Here we are in Connecticut! In late June, we spent most of a week driving up from Florida, visiting friends and family. Along the way, we discovered a new-found love of Chapel Hill, NC and an urge to further explore Beaufort, SC. We ended up in Central New York where we spent two and a half weeks with my parents... and loved every second of it!
Now we are at our rental in Connecticut... a charming cottage near the shore. I envision many happy hours reading on the porch or walking down the street to sit by the shoreline!
This insightful and thought-provoking book examines our current national situation, how we got here, compares it to past times of turmoil, and offers thoughts on a path forward. I read Packer's The Unwinding: An Inner History of the New America in 2017 and was interested in what he had to say about where things stand today.
I kept coming back to the idea that the destruction of a shared reality has done the most damage.
I listened to the audiobook, read by the author, but there was a lot to digest. I plan to purchase a print copy to reread and have also signed up for a free virtual event with the author at a nearby indie.
I'd never read Joshua Henkin and was thrilled to receive this ebook in a Goodreads giveaway. There was so much to enjoy... the NYC setting, complicated family dynamics, and interesting, well-drawn characters. But what I found most fascinating was how Henkin portrays the stress and changing dynamics of a marriage in which one partner develops a serious progressive illness.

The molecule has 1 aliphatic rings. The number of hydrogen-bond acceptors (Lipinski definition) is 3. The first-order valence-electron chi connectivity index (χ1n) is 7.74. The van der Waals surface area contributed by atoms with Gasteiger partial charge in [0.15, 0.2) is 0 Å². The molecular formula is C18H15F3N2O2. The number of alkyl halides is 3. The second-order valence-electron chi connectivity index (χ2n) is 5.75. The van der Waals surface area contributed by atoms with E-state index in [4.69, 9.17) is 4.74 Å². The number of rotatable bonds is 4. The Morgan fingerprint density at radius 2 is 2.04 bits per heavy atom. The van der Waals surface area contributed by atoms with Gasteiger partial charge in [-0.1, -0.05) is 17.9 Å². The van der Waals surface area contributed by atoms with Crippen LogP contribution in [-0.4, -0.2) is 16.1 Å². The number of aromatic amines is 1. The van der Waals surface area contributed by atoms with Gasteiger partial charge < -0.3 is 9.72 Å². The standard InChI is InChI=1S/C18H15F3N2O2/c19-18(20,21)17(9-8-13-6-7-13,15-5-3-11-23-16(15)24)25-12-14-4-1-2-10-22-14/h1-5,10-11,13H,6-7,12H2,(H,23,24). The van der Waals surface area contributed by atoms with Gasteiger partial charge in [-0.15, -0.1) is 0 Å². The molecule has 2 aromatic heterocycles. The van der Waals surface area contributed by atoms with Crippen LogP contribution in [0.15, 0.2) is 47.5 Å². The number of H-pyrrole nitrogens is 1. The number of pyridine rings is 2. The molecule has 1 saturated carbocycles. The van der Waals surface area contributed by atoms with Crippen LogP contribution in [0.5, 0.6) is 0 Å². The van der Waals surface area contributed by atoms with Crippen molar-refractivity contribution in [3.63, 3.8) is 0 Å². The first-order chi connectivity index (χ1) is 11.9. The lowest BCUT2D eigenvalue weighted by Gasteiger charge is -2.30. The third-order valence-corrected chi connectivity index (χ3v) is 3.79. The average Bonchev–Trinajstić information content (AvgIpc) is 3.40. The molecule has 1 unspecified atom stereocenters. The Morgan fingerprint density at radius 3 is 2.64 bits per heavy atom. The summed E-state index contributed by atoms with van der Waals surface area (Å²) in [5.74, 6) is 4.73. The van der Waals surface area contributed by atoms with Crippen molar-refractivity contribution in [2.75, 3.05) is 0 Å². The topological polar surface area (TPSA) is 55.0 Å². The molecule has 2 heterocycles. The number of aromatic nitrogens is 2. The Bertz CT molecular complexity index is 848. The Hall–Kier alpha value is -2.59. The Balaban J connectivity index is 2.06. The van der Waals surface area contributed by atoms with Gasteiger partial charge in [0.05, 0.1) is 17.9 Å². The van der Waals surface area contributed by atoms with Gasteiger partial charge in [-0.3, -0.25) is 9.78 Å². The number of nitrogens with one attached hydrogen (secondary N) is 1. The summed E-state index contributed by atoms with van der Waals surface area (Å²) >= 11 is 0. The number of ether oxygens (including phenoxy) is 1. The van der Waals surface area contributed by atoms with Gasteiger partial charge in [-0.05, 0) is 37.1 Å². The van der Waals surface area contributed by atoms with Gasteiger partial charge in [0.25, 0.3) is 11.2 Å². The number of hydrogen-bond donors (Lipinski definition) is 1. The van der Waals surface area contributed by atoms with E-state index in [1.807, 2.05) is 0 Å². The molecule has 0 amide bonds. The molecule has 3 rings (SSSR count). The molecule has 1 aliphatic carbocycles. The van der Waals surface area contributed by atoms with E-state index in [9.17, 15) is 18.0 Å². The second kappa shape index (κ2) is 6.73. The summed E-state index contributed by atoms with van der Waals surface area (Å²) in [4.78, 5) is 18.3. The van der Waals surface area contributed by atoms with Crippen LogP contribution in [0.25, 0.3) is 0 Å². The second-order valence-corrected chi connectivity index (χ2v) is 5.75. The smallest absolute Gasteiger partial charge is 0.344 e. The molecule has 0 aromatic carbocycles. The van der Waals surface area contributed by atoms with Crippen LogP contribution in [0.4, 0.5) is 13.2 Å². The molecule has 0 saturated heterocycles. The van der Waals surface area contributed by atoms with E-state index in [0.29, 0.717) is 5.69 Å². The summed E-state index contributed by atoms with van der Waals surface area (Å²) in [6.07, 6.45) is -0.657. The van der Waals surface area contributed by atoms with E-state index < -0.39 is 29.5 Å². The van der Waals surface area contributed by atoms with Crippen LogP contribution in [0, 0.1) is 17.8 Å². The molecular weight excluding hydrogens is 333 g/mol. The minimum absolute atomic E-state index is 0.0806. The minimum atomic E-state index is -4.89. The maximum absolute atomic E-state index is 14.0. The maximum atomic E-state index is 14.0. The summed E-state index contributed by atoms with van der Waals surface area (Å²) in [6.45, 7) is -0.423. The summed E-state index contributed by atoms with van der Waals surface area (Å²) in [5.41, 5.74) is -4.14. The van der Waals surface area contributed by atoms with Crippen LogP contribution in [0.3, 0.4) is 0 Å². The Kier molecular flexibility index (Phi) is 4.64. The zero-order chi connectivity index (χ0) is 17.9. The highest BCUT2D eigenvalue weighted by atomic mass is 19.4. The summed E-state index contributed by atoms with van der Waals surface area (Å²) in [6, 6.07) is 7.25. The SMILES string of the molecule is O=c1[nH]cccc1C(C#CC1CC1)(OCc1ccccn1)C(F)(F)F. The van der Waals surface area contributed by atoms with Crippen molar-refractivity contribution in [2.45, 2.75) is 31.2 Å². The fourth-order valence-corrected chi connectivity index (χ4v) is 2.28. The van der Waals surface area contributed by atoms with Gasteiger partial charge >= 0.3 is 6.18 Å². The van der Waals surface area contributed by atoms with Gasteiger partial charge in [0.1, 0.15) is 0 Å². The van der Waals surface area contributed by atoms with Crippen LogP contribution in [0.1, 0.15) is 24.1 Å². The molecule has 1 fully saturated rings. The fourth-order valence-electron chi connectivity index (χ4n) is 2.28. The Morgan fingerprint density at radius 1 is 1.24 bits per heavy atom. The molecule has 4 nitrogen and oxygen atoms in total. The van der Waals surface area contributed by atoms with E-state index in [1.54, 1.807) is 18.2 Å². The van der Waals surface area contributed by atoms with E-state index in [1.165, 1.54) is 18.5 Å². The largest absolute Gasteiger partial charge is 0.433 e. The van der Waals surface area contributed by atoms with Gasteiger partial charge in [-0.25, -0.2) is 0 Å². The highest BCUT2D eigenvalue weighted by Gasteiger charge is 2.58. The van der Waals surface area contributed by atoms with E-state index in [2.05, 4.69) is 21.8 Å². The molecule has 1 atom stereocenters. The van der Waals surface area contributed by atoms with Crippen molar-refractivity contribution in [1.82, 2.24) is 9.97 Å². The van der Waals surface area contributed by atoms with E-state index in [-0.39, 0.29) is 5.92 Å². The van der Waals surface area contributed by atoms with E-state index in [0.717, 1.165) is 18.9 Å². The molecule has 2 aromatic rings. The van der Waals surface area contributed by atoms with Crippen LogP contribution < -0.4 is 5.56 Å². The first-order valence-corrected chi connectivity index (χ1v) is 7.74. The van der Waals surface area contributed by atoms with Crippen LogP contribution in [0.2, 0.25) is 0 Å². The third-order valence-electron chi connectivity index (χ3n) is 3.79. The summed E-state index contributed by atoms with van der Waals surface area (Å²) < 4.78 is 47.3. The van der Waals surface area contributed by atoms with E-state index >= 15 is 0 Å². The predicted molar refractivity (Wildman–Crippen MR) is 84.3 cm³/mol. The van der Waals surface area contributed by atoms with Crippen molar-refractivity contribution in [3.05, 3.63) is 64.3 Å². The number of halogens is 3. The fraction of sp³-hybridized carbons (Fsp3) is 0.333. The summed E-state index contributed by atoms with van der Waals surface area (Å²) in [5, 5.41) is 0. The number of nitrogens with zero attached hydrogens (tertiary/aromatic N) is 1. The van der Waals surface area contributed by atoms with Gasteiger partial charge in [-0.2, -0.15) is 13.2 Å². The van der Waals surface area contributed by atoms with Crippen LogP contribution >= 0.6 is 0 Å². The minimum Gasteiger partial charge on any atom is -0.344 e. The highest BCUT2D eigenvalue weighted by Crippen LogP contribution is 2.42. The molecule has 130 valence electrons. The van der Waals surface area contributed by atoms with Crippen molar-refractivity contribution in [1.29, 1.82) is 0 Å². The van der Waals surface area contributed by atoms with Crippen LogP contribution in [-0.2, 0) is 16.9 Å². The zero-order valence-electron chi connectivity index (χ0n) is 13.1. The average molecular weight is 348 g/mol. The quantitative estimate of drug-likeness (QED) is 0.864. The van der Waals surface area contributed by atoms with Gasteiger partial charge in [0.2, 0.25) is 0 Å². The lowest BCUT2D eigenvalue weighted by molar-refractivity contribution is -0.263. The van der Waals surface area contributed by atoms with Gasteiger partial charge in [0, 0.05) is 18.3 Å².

Pru Steiner arrives in NYC in the late 1970s, falls in love with and marries her young Shakespeare professor at Columbia, Spence Robin. They have a daughter together and Spence has a son (with whom he has minimal interaction) from a prior marriage. While still in his 50s Spence is diagnosed with early onset Alzheimer's disease.
The novel is written with striking tenderness and compassion. It is heart-breaking, funny at times, and filled with love. I look forward to exploring Henkin's backlist.
This just-released (July 6) debut novel is the type of character-driven story I tend to love. With complicated family dynamics, complex characters, and a secret or two, I was completely engaged from the very beginning. The name "Paper Palace" refers to a rustic family compound/camp on Cape Code and the author takes full advantage of that setting with lush descriptions of the physical landscape throughout the novel. The structure adds even more interest. Most of the action takes place over a single weekend, but we gather the backstory through a series of frequent flashbacks. I really enjoyed the writing, too. My only complaint, and it's a big one, is the ending. It left me scratching my head in aggravation... ugh.